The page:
KOCHI: The tragic death of journalist K M Basheer on Saturday after his motorcycle was rammed by a car driven by an inebriated IAS officer Sriram Venkitaraman, has put the spotlight back on drink driving.
While questions are raised on the efficiency of traffic laws and how ill-equipped and lax the authorities are, drink driving cases seem to be on the rise. While drink driving claimed 25 lives in 2018 in the state, 194 people were grievously injured. As many as 5,996 road accidents were reported in the city last year, a huge chunk of which was because of drink driving. Despite this, the loopholes in the system help many offenders go scot-free.
According to Traffic West ACP
T B Vijayan, drink driving cases are frequent. “But, the number of accidents caused by drink driving within the city is obviously less because there is a limit to which a vehicle can assume speed in Kochi city,” he said.
While the official says the department sticks to norms while detaining a suspect of drink driving, they believe the Motor Vehicles (Amendment) Bill passed by the Rajya Sabha on July 31 would help rein in the practice.
“Now, the fine is just Rs 2,000. Increasing it to Rs 10,000 would help the cause a lot. The cumbersome process of waiting to pay the fine plus the monetary and mental agony would prompt most people to think twice before engaging in drink driving,” said the official.
As per the traffic police sources, though they have managed to bring down the accidents caused by drink driving over the years, the increase in drug usage is worrying.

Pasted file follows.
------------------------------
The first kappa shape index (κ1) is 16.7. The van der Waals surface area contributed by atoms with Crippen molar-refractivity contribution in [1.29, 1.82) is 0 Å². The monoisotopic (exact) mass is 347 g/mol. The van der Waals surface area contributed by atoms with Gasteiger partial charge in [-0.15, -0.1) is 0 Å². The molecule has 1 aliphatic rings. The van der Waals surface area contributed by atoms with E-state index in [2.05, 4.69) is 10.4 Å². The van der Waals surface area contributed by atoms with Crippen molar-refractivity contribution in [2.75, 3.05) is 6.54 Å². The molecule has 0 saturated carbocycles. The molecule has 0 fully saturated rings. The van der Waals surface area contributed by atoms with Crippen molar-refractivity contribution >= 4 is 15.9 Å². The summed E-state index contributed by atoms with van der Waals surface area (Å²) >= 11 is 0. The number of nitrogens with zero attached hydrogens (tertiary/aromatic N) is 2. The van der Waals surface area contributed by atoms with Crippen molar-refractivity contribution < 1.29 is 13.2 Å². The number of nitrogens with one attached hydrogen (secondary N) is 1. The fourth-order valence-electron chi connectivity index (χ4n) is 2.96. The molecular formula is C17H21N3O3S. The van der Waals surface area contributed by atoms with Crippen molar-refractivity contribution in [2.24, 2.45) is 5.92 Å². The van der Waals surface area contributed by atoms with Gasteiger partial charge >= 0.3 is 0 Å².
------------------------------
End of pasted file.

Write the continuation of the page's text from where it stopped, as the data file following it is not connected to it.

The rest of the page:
“With strict monitoring and awareness, we could bring down such cases, but with rampant usage of drugs, our efforts have backpedalled. The issue is that we have no system to detect usage of drugs; the breath analyser catches nothing. Unless we are provided with advanced equipment like in Western countries, driving under the influence of drugs cannot be nailed,” said the ACP.
Though a conviction can lead to suspension or cancellation of the licence, our system lacks measures to ensure that the person does not take the wheels without a licence. “Only after an accident case is registered will such offenders be brought to book,” said Vijayan.
The launching of Booze buses can help find a solution to this. According to the State Police Chief Loknath Behera, the buses will enable police to do the necessary blood tests on the spot and initiate appropriate legal action against the offenders. These buses will have state-of-the-art facilities for alcohol and drug testing.